A Brief History of St. Luke’s


We love our church building, but St. Luke’s has not always stood on it’s current site.

St. Luke’s was founded in 1910 in the Strathcona area, which at that time was under the jurisdiction of the Diocese of Calgary.  In 1912 and 1913, a parish hall and an extension to the church were built.

From 1913 to 1918 the incumbent also cared for St. Barnabas’ mission in the Gallagher Flats and St. David’s on Wye Road, but by the end of this period, the workload was such that St. Barnabas’ mission was detached.

Although World War I and the influenza epidemic of 1918 had seriously depleted the congregation, a parsonage was bought in 1922.  Following the Depression years, in the early 1940s, a small chapel was added to the church and an immersion font was installed, then the only one of its kind in the diocese.

With tremendous growth in the 1940s and 1950s, it was decided to move the church to its present site.  The first sod was turned in June 1957, and the church was dedicated for worship in January 1959.  At that time, two Sunday morning services were held as well as Evensong, and a large number of children participated in Sunday School, Junior and Girls’ Auxiliaries, Cubs and Scouts, and Little Helpers.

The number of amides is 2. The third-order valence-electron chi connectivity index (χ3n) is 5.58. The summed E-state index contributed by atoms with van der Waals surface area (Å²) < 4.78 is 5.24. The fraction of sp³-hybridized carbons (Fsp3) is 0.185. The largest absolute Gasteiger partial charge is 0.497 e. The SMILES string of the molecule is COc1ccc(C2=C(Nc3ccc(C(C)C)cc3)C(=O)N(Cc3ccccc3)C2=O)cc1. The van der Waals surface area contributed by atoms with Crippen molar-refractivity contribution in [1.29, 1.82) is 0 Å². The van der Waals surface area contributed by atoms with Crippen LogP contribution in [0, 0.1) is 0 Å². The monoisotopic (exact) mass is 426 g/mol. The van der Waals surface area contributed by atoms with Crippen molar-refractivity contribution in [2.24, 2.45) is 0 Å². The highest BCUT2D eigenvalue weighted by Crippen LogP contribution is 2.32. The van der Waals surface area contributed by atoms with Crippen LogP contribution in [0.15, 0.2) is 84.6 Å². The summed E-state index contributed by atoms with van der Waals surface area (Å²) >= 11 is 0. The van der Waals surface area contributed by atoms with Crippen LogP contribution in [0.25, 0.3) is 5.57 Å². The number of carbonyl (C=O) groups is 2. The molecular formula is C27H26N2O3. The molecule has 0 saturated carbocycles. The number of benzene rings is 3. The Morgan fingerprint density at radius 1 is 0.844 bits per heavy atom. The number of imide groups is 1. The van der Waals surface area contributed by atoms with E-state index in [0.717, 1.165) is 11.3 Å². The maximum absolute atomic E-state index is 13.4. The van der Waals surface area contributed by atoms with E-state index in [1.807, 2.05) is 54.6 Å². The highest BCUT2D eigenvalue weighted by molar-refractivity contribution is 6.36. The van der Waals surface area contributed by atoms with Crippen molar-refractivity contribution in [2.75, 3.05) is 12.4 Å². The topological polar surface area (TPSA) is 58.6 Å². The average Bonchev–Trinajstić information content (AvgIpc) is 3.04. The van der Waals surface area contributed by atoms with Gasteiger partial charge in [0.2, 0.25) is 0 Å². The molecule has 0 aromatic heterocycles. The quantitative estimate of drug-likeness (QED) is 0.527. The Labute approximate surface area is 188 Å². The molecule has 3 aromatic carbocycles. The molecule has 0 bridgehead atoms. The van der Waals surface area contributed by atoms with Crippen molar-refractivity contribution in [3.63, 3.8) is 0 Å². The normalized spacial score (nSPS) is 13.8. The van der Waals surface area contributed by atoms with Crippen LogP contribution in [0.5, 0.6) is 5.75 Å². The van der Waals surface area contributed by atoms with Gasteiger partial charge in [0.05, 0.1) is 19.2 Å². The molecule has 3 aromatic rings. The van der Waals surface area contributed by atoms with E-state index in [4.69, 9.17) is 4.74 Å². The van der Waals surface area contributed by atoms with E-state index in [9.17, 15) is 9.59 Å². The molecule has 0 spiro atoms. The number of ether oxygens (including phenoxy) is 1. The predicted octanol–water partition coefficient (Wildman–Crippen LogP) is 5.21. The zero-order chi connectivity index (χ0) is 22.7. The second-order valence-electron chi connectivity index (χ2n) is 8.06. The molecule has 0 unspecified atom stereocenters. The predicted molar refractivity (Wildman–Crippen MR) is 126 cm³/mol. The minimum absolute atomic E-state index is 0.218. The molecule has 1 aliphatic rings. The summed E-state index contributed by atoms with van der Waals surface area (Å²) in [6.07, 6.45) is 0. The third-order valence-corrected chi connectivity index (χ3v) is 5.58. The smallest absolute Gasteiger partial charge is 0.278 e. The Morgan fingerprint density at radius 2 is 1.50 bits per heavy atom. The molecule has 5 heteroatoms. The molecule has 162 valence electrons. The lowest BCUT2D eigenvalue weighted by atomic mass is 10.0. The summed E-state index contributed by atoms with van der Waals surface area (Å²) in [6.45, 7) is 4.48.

The 1960s, 1970s, and 1980s saw many innovations now familiar to us today, including support for the Youth Emergency Shelter, the Food Bank, and the Primate’s World Relief and Development fund.

The Memorial Garden was established in 1980, together with two stained glass windows from the sanctuary of the 1910 church.  The other windows from the old church now form the back wall of the nave in the present building.  The bell tower was dedicated in honor of senior citizens; the bell, an old engine bell, was donated by the railroad.

In 2010 we celebrated 100 years of service to the community with monthly historical presentations and a joint celebration at All Saints Cathedral with three other parishes.  Everyone enjoyed our October 17th weekend banquet and an anniversary service presided over by Bishop Jane Alexander.  Bishop Andrew Atagotaaluk of Nunuvut who had helped us celebrate our 70th anniversary was our guest preacher.